Defining Your Digital Coupon Strategy

Amy ChubbuckRaise your hand if you’ve recently broken out in tears at the checkout counter at the grocery store. Raise your hand if you’ve recently started using coupons. Raise your hand if you’ve experienced the following scenario:
You're clipping or clicking for coupons and see a coupon that will save you $0.55 off the purchase of 5 {brand} yogurts. Perfect, I buy yogurt. I gather all my coupons and head to the grocery store. I get into the store, start shopping and realize I’ve left my coupons in the car. I abandon my cart and go get my coupons. I finish my shopping, get in line and hand the cashier my coupons. But, guess what? Half of them don’t work because I didn’t meet all the qualifications in the small print. Here’s some example small print: (must purchase on Tuesdays. Offer good only on 25.5oz vanilla flavor with an expiration date prior to April 11th. Must be related to store clerk.)

Okay, so maybe that’s a bit of an exaggeration, but you know what I’m talking about. It’s exhausting. It’s aggravating. (Did I mention all the while I have a 2-year-old with me?)

This same scenario can be applied in the online realm. You see a coupon, click through to the website or landing page, you select the item(s), get to the checkout and you didn’t write down the coupon code. You have to open another browser and search for the coupon again. You enter the coupon, only to find out, again, you didn’t meet all the qualifications contained within the small print. (Oh, and that same 2-year-old is now crying.)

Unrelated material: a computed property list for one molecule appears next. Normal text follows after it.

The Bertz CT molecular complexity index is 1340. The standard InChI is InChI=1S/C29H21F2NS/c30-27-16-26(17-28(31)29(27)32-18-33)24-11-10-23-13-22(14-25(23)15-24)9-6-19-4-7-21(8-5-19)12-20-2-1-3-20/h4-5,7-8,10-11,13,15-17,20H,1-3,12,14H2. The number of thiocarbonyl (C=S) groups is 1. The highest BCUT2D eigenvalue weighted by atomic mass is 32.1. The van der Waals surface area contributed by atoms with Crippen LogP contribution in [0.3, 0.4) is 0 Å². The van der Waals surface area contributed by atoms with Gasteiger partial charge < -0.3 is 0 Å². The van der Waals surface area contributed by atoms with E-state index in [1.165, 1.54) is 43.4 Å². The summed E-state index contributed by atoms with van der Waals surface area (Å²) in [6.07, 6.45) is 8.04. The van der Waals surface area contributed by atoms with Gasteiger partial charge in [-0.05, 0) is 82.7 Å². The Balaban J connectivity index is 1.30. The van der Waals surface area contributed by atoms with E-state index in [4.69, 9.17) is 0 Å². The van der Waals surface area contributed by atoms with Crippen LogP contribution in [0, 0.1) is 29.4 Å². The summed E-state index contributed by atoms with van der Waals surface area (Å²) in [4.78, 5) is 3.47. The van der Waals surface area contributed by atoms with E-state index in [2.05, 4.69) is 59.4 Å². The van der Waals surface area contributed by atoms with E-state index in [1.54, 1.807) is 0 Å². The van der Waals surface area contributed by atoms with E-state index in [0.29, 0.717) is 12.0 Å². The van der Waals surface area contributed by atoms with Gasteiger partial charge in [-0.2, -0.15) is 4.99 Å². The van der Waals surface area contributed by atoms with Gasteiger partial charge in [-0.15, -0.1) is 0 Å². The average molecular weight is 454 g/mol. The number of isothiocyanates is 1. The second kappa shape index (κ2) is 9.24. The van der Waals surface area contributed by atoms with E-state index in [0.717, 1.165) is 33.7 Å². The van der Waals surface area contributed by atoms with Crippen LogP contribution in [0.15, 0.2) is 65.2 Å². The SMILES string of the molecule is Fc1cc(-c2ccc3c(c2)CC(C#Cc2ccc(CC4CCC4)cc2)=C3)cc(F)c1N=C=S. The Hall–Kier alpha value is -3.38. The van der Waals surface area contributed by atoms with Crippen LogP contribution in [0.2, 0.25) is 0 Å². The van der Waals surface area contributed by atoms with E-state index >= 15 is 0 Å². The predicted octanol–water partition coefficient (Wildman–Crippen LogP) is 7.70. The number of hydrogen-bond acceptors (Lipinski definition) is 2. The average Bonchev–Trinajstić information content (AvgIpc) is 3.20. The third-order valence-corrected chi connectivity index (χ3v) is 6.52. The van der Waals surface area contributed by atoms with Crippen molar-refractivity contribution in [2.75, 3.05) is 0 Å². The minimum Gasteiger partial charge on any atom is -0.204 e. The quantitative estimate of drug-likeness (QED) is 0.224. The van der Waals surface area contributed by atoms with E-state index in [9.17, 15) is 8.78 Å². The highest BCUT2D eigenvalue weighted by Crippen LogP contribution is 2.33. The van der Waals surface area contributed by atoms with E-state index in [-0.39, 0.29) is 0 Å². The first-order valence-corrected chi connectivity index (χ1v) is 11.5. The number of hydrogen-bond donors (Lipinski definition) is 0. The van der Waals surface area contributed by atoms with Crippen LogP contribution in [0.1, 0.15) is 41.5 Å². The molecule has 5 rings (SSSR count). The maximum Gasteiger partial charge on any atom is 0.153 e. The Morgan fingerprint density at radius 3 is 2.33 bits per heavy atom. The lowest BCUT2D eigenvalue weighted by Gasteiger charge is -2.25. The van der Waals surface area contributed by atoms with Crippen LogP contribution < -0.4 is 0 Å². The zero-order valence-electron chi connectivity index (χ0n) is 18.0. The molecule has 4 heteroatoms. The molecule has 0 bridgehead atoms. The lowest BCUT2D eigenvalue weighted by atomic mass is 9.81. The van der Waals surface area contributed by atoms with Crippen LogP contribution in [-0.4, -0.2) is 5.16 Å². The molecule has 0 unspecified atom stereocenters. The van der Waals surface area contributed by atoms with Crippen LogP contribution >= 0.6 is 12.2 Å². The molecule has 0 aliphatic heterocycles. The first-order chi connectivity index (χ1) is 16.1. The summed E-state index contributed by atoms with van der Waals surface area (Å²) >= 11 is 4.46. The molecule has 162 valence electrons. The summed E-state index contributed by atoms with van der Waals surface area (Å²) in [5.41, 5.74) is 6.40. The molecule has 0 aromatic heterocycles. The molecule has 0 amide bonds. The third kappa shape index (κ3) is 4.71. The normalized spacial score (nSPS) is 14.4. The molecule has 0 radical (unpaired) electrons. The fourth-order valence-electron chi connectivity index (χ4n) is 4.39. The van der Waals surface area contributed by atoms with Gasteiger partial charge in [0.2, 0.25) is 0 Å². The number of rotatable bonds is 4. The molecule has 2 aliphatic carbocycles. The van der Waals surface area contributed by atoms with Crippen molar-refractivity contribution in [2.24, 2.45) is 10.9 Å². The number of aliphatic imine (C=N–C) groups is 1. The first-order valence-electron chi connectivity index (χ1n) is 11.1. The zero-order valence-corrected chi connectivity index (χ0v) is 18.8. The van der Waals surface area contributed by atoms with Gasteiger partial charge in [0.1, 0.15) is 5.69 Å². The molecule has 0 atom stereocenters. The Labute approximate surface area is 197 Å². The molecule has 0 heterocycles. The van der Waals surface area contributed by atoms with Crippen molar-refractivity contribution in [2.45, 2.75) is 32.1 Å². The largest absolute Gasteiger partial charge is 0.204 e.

It’s Monday morning and your client wants to execute an online coupon campaign. Do you hang up on them (probably not) or do you take what you know/experience as a shopper, leverage your marketing experience, and incorporate it into a successful campaign for them? Yes, that’s an obvious answer.

So, let’s figure out what we know about coupons.

First, for fun, let’s start with some history. The coupon was born in 1895.The first coupon offers $0.01 off Grape Nuts Cereal. Since that time, consumers have saved over $4 billion with coupons, yet fewer than 3 percent of available coupons are ever redeemed. Obviously, coupons can be an effective marketing tool – when done right.

Now, what makes a digital coupon campaign effective? First, look at your offer through the eyes of a consumer. What would make you act on a coupon offer? Just think about a straight forward, easily redeemable and enticing coupon offer. It’s that simple. Tell your target customer what you’re offering them. Don’t make them jump through hoops to redeem it, and make it an offer worth acting on right away.

Second, look through the eyes of the marketer- what is the objective? Do you want to attract new customers, promote new products, or reward/upsell existing customers? What can you afford to offer? How will your offer be promoted? Banners ads, email, dynamic website content, a mobile program? Establish your objectives, develop your strategy, know your customer, know your limit, and then tailor your offer accordingly.

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